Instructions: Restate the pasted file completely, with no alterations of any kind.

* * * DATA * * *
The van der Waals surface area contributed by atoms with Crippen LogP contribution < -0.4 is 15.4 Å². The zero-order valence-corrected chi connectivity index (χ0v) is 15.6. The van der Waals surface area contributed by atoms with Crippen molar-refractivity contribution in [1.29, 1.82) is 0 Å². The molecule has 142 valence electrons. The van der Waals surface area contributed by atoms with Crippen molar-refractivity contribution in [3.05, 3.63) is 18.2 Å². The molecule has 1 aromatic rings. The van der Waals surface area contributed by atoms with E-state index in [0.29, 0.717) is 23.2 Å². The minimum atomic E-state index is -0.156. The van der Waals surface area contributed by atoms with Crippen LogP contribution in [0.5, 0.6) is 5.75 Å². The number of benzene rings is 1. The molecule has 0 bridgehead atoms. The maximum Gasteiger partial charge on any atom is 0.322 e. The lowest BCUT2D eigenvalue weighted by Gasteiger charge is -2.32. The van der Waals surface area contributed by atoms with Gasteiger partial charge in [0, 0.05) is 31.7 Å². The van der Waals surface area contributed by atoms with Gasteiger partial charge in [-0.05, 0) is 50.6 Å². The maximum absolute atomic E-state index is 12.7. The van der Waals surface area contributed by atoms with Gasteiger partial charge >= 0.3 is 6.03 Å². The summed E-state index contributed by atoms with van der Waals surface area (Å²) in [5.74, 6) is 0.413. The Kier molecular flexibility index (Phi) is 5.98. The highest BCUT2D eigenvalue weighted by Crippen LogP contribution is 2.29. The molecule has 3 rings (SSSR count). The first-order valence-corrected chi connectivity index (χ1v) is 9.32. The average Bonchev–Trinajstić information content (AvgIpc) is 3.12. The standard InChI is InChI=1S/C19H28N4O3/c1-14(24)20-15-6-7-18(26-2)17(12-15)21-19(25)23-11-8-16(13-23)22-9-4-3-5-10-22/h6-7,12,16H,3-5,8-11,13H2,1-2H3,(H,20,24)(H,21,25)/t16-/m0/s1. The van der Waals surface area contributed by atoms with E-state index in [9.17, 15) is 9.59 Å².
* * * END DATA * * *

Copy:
The van der Waals surface area contributed by atoms with Crippen LogP contribution < -0.4 is 15.4 Å². The zero-order valence-corrected chi connectivity index (χ0v) is 15.6. The van der Waals surface area contributed by atoms with Crippen molar-refractivity contribution in [1.29, 1.82) is 0 Å². The molecule has 142 valence electrons. The van der Waals surface area contributed by atoms with Crippen molar-refractivity contribution in [3.05, 3.63) is 18.2 Å². The molecule has 1 aromatic rings. The van der Waals surface area contributed by atoms with E-state index in [0.29, 0.717) is 23.2 Å². The minimum atomic E-state index is -0.156. The van der Waals surface area contributed by atoms with Crippen LogP contribution in [0.5, 0.6) is 5.75 Å². The number of benzene rings is 1. The molecule has 0 bridgehead atoms. The maximum Gasteiger partial charge on any atom is 0.322 e. The lowest BCUT2D eigenvalue weighted by Gasteiger charge is -2.32. The van der Waals surface area contributed by atoms with Gasteiger partial charge in [0, 0.05) is 31.7 Å². The van der Waals surface area contributed by atoms with Gasteiger partial charge in [-0.05, 0) is 50.6 Å². The maximum absolute atomic E-state index is 12.7. The van der Waals surface area contributed by atoms with Gasteiger partial charge >= 0.3 is 6.03 Å². The summed E-state index contributed by atoms with van der Waals surface area (Å²) in [5.74, 6) is 0.413. The Kier molecular flexibility index (Phi) is 5.98. The highest BCUT2D eigenvalue weighted by Crippen LogP contribution is 2.29. The molecule has 3 rings (SSSR count). The first-order valence-corrected chi connectivity index (χ1v) is 9.32. The average Bonchev–Trinajstić information content (AvgIpc) is 3.12. The standard InChI is InChI=1S/C19H28N4O3/c1-14(24)20-15-6-7-18(26-2)17(12-15)21-19(25)23-11-8-16(13-23)22-9-4-3-5-10-22/h6-7,12,16H,3-5,8-11,13H2,1-2H3,(H,20,24)(H,21,25)/t16-/m0/s1. The van der Waals surface area contributed by atoms with E-state index in [9.17, 15) is 9.59 Å².